Monday, December 31, 2012

Pellas: Hanny Deal, Future Trades?

GW commentator Will Pellas weighs in on the Hanny deal and the possibility of another move in the works:

The trade of Joel Hanrahan to Chowdah Nation was one of the more significant deals of GM Neal Huntington's tenure. The Pirates probably did about as well as could reasonably be expected, given Hanny's "Hanrattacks" last season and given that Joel is carrying more than a few extra pounds around his waistline.

Add in the fact that he is in his free agent walk year, and unfortunately there wasn't as much leverage for the Pirates to work with as would have been the case had they traded him last year. If they had done that, though, the natives (probably including both Ron and me, to be honest!) would have stormed the Bastille. So, you win some, you lose some.

Of the players the Pirates acquired in exchange for Hanrahan and overachiever utilityman Brock Holt, I am cautiously optimistic about relief pitcher Mark Melancon and believe he is a good bounceback bet.

It would be great if 1B/OF Jerry Sands became a mirror version of Garrett Jones - and let's all hope that he will - but Sands hits righthanded and isn't able to handle same side pitchers very well (lifetime MLB lines - .314 BA/.904 OPS v LHP; .204/.589 v RHP).

On the other hand, by virtue of hitting lefthanded, Jones is more useful because he can play against "opposite handed" pitchers much more often. So you have two very similar players in Sands and Jones, but unfortunately the younger, cheaper guy is less likely to be on the field than the older, more expensive guy. Jones is arbitration eligible this winter and coming off his best production since his incredible half season debut for the Pirates in 2009. As a result, he will cost more than a player with his respectable but not great career resume should.

I'm not expecting anything from trade throw-ins Pimentel and DeJesus, but Brock Holt couldn't play any position other than second base, and he didn't even do that particularly well. DeJesus at least can catch the ball and he can definitely play shortstop.

Holt brings up another point, though. The real issue with the Pirates' utility infielders is that Clint Hurdle "Ciriaco'ed" not only Ciriaco himself, but also Jordy Mercer. Ciriaco would have been a GREAT help to this team as a utility infielder and he would be ideally positioned to become the Pirates' starting shortstop after Clint Barmes almost certainly leaves town at the close of the 2013 campaign.

But the Pirates blew it with him the same way they've blown it, repeatedly and at great loss to the team, with their, ahem, "evalutions" of many other young players over the years. That happens in all organizations, of course, but such mistakes are greatly magnified in small markets where it's unlikely that the team can just buy a major league ready replacement for such mistakes off the shelf.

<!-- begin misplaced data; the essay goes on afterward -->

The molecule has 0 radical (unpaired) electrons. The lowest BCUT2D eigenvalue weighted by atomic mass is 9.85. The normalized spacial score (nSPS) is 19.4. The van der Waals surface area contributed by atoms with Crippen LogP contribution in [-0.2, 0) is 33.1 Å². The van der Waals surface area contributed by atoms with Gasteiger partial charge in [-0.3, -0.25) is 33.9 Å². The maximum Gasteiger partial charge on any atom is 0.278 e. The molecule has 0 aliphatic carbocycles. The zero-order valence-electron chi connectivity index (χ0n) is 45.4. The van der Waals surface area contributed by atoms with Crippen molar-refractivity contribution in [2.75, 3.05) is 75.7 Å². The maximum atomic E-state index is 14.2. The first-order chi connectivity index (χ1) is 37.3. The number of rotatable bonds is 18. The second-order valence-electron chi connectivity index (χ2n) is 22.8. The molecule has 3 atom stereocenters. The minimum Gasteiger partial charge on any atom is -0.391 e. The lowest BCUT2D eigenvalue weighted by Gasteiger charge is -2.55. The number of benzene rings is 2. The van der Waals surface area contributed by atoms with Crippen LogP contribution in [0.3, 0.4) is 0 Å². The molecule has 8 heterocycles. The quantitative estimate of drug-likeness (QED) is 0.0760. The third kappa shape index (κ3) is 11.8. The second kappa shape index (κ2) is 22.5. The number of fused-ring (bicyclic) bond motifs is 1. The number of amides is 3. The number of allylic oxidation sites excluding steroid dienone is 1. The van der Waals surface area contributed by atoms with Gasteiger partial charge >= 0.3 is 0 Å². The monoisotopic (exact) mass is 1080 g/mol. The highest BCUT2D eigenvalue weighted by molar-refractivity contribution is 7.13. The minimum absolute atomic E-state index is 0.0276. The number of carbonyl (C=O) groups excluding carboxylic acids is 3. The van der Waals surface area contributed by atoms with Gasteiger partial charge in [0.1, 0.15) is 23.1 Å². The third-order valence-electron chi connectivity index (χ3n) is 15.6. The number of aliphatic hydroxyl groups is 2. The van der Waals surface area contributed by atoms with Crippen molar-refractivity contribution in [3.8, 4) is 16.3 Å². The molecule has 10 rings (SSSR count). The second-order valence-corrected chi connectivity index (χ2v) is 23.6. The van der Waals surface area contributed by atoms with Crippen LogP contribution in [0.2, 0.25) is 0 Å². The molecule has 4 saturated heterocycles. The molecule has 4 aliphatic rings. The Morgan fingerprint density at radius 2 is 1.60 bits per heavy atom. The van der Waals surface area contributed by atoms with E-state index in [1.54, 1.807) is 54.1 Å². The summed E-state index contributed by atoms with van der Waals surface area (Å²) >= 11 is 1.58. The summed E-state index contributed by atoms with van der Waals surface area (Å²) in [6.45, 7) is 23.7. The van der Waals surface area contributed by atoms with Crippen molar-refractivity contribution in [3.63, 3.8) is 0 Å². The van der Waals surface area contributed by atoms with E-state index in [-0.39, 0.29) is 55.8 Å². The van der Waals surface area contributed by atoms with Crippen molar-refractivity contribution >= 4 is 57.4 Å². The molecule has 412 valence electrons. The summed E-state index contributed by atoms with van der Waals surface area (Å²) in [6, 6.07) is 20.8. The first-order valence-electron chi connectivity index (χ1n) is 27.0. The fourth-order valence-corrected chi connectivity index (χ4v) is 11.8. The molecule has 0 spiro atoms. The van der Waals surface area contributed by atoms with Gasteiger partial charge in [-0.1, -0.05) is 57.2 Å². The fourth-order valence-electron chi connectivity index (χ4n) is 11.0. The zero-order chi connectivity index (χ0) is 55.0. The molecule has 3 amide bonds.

At the end of all this rumination and dealing, you would think that another trade is pending. Surely the Pirates can't go into 2013 with all of the part time/platoon 1B-DH-OF types on the roster at the moment. Jones, as previously noted, is getting a tad expensive in arbitration, and Sanchez is arb-eligible, too. MLB Trade Rumor's Matt Schwartz has their arb figures pegged at $4.4M for Jones and $1.8M for Sanchez.

Beyond these two there are Sands and Clint Robinson. Both are guys who were on the same career path that Jones was before he came to Pittsburgh in what must surely be one of the most effective minor league free agent signings of all time. That is, both Sands and Robinson were more or less trapped in the upper minors because their progress in their original organizations weas blocked by established major leaguers immediately above them.

Sands didn't sniff the field at Fenway Park after going to Da Sawx, stuck at Albuquerque until the season's end to remain eligible as the PTBNL in the deal. Boston obviously didn't think much of Sands because they conceded 1B to the distinctly underwhelmling and underachieving James Loney - who ironically was his blocker in LA - instead of taking a look at Sands. They passed him off to the Pirates without giving him a single at-bat in anger with the organization. Another yellow flag for his future in Pittsburgh, perhaps, but he has nothing left to prove in the minors and is at least worth a look.

Turning to the outfield, it's pretty clear that either Tabata, Jones or Presley will leave town this offseason. If I had to guess which one would go, it would be Presley, since as the team is currently constructed, you have Snider and Jones as outfielders who hit lefthanded. I much prefer "The King" to Tabata, particularly for the fourth outfielder role, but Tabata is (supposedly) a little younger and also has a team friendly long term deal in place. Of course that same contract could make Tabata very attractive to other clubs.

Looking at all of this it's hard to escape the conclusion that one more deal, maybe a big one, is very likely in the works. You could get quite a return from a Jones/Tabata/good prospect package. Maybe even the next starting shortstop, since it is apparent that that will not be Jordy Mercer or Chase d'Arnaud as long as the current regime is in charge.